Source: Zalmen Reyzen, Leksikon, vol. 2.


AVROM MOREVSKI

AVROM MOREVSKI (March 18, 1886-March 11, 1964)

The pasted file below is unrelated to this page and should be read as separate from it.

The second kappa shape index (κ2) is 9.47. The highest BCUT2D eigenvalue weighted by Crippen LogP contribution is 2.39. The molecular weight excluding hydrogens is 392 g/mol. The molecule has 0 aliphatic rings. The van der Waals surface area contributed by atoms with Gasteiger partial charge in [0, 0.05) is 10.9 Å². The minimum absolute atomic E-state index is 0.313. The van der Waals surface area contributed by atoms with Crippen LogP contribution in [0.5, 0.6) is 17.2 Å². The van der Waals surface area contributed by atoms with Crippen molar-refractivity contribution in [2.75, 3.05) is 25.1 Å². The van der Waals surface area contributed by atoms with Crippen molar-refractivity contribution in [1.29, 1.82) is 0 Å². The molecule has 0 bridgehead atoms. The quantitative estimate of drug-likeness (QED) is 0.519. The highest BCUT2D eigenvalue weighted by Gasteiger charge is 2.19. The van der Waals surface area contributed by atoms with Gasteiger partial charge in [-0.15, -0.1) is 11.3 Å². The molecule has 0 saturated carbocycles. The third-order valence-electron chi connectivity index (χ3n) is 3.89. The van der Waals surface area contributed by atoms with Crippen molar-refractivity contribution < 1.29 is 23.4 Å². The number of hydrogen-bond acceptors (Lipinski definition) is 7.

The adopted name of the actor and writer Avrom Menaker, he was born in Vilna.  He came from a family of porgers (H. menakerim).  He studied in religious elementary schools, Tanakh and Hebrew with the well-known Vilna educator Dovid Notik, and Russian and secular subject matter with private tutors.  He was drawn when quite young to the theater, studied in the Odessa school, demonstrated great acting talents, and in 1905 began performing theater in Russian.  That year, he was compelled to return to Vilna because of the Odessa pogrom.  Over the years 1907-1910, he studied at the Suvorin Theater School in St. Petersburg, and in 1910 he graduated from the school with distinction; he went on to perform in Pavlovsk at the time of Nikolai II.  In 1918 he returned to Vilna.  Under the influence of the thriving Jewish cultural life of Vilna, he began to act on the stage in Yiddish at Lipovski’s “Folks-teater” (People’s theater), initially appearing in A. Vayter’s drama Der shtumer (The mute), and soon he acquired a great name as an actor and as a director.  His performances with the Vilna Troupe—in which, among other roles, he played the tsadek (saint) of Miropol in An-ski’s Der dibek (The dybbuk), his adaptations in Alter Kacyzne’s Der dukus (The count) and in Osip Dimov’s Shma yisroel (Hear, O Israel), as well as in Kayin (Cain), Hamlet (Hamlet), and other works—elevated the Yiddish theater in Poland, between the two world wars, to a very high level.  Morevski also began to write at an early age.  While he was still a student in the Odessa and St. Petersburg drama schools, he was already writing about theater, and later—together with his ascent as an actor—he grew as a writer as well.  He debuted in print in Yiddish with a polemic against Zalmen Reyzen in Vilna’s Letste nayes (Latest news), and from that point in time he frequently appeared in the Yiddish press and periodicals, such as: Frimorgn (Morning) in Riga; Di vokh (The week), Der tog (The day), and Lebn (Life) in Vilna; Der khoydesh (The month), Der fraynd (The friend), Unzer ekspres (Our express), Der moment (The moment), and Literarishe bleter (Literary leaves)—in Warsaw; Folksblat (People’s newspaper) and Tageblat (Daily newspaper)—in Lodz; Der tog in New York; Di prese (The press) and Idishe tsaytung (Jewish newspaper) in Buenos Aires.  He contributed as well to the anthologies: Ringen (Links), Vayter-bukh (Volume for Vayter), Tealit (Theater and literature), and Di bime (The stage), among other Yiddish-language publications around the world, in which he published articles and treatments of theater and literature, as well as contemporary cultural matters.